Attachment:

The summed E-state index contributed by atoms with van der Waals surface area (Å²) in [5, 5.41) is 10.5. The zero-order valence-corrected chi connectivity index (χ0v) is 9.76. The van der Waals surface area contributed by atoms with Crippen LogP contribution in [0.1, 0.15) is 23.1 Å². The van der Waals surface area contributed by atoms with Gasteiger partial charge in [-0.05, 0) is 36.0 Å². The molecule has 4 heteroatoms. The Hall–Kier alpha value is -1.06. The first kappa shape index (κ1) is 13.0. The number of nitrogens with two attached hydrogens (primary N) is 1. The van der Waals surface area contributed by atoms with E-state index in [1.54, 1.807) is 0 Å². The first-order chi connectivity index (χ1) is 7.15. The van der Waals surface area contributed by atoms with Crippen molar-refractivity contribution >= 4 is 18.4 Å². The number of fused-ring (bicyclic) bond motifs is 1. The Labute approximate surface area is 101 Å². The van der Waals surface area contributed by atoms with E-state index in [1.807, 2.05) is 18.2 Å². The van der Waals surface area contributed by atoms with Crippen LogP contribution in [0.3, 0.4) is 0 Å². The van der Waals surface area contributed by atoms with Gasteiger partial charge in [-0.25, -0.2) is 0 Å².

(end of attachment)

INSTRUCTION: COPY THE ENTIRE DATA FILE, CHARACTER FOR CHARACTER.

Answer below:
The summed E-state index contributed by atoms with van der Waals surface area (Å²) in [5, 5.41) is 10.5. The zero-order valence-corrected chi connectivity index (χ0v) is 9.76. The van der Waals surface area contributed by atoms with Crippen LogP contribution in [0.1, 0.15) is 23.1 Å². The van der Waals surface area contributed by atoms with Gasteiger partial charge in [-0.05, 0) is 36.0 Å². The molecule has 4 heteroatoms. The Hall–Kier alpha value is -1.06. The first kappa shape index (κ1) is 13.0. The number of nitrogens with two attached hydrogens (primary N) is 1. The van der Waals surface area contributed by atoms with E-state index in [1.54, 1.807) is 0 Å². The first-order chi connectivity index (χ1) is 7.15. The van der Waals surface area contributed by atoms with Crippen molar-refractivity contribution >= 4 is 18.4 Å². The number of fused-ring (bicyclic) bond motifs is 1. The Labute approximate surface area is 101 Å². The van der Waals surface area contributed by atoms with E-state index in [1.807, 2.05) is 18.2 Å². The van der Waals surface area contributed by atoms with Crippen LogP contribution in [0.3, 0.4) is 0 Å². The van der Waals surface area contributed by atoms with Gasteiger partial charge in [-0.25, -0.2) is 0 Å².